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Machine data analytics company Glassbeam has announced a new cloud-based software platform called Scalar, in an attempt to help companies take advantage of the emerging business opportunities provided by the "Internet of Things."
People haven't approached the problem from how the user will actually use these tools.
president, Harbor Research
The Santa Clara, Calif. company also announced a new search application called Glassbeam Explorer, as well as Glassbeam Studio, a visual development tool that automatically maps unstructured log files for analytics. Scalar and Explorer will be generally available Nov. 1, while Glassbeam Studio is available in beta.
Internet of Things is a term that is becoming increasingly common as more and more pieces of technology are enabled to transfer information through a network automatically. Machine data analytics takes the information generated by such machines and analyzes it to learn more about how the machines are being used and how effectively they are functioning.
"The center of gravity historically, with these kinds of machine data applications, has been more just [on] kinds of monitoring, alerts and alarms, and support kinds of functions. As people come to understand the big data phenomenon and the whole ability to include machine analytics in that big data story, the pull in the marketplace, the demand for these kinds of technologies, I think, will be quite significant," said Glen Allmendinger, president of Boulder, Colo.-based Harbor Research.
Glassbeam Scalar is designed to handle any log format, piece together multiple data sources, scale horizontally to handle large volumes of data, and be capable of integrating with external BI tools and enterprise applications. The Glassbeam Explorer application is an improved search application that allows users to zoom in on the data from individual log files and features a change-tracking mechanism that highlights the sections of a log file that have changed since the last time it was sent.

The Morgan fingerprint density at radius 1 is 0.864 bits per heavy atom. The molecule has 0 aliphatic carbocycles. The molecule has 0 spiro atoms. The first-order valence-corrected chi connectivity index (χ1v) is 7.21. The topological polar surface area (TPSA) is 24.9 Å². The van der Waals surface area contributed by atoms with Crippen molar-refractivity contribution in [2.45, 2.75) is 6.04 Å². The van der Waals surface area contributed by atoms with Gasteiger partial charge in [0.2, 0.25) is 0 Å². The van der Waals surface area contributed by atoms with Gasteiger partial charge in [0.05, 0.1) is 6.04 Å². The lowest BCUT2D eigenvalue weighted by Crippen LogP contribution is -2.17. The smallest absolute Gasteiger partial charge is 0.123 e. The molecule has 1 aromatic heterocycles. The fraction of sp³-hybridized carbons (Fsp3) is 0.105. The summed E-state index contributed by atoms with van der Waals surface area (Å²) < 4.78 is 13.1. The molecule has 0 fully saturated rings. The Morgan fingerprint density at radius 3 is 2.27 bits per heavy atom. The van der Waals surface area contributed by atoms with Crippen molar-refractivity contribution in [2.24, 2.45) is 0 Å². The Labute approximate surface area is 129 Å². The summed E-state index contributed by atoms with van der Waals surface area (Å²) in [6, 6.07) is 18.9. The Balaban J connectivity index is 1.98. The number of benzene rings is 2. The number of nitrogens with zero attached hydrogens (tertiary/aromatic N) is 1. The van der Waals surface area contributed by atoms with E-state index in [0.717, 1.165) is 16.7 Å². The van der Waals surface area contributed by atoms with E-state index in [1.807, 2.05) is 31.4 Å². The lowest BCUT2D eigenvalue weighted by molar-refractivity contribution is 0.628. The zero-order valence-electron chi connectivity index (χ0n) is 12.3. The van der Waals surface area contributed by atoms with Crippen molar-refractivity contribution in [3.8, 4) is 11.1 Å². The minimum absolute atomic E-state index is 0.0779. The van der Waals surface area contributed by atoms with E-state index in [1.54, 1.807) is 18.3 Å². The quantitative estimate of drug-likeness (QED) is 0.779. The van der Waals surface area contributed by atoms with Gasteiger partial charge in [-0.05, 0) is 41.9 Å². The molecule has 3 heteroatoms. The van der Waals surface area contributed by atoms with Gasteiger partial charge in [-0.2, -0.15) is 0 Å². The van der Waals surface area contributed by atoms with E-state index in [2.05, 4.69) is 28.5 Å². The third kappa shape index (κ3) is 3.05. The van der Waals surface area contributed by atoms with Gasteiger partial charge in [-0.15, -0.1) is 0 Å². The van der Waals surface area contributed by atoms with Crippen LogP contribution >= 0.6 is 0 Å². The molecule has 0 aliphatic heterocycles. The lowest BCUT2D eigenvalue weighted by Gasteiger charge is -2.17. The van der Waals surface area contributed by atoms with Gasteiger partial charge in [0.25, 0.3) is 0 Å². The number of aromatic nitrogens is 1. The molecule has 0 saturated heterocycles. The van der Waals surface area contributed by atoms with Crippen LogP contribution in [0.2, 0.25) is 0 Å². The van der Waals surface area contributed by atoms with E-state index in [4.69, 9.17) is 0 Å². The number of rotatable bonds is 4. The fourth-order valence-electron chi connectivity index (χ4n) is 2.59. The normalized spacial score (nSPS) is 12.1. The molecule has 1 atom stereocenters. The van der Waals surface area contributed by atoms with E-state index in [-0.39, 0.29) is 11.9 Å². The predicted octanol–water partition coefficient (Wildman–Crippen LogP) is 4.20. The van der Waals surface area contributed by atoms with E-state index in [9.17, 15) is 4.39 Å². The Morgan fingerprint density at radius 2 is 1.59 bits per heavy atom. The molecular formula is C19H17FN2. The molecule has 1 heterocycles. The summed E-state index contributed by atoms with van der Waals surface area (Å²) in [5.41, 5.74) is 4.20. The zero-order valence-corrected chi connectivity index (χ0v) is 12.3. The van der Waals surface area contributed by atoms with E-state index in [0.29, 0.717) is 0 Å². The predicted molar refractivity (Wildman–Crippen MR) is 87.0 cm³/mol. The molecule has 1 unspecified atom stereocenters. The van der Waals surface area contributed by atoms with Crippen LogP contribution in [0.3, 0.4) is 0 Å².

Sri Desikan, vice president of products and marketing at Glassbeam, said that these new releases are going to fully enable the company to do many things that its competitors cannot. These competitors include companies such as Splunk, Sumo Logic and Loggly.
"I think it is very unique, actually," said Allmendinger in regard to Glassbeam's machine data analytics technologies. "Everybody's got a piece of everything; nobody's tried to organize the whole. In other words, people haven't approached the problem from how the user will actually use these tools."
Desikan emphasized that the growth of the Internet of Things has created a wealth of information that businesses can use to improve their business efficiency.
"There's technology to analyze it; there are companies like Glassbeam who have made it really, really easy to collect and parse that data. So we're going to see a lot more people generate this data, generate a lot more data, because they can now send it back and analyze it," he said.
Allmendinger said that machine data analytics is still an underdeveloped area because it is so machine-centric, and there are many companies that have not yet mastered it. However, he said that for companies that understand how to take advantage of the technology, there is a lot of value.
"It really has almost equal value in sales and marketing usage, product requirements, and product planning and product development kinds of environments, as well as traditional customer support," he said.
When searching for a product to help with machine data analytics, Allmendinger advises companies to look at customer needs and requirements first. From there, he said that the key to getting the best return on investment is to decide whether those customer needs will be best met with an end-to-end product or an organized set of tools.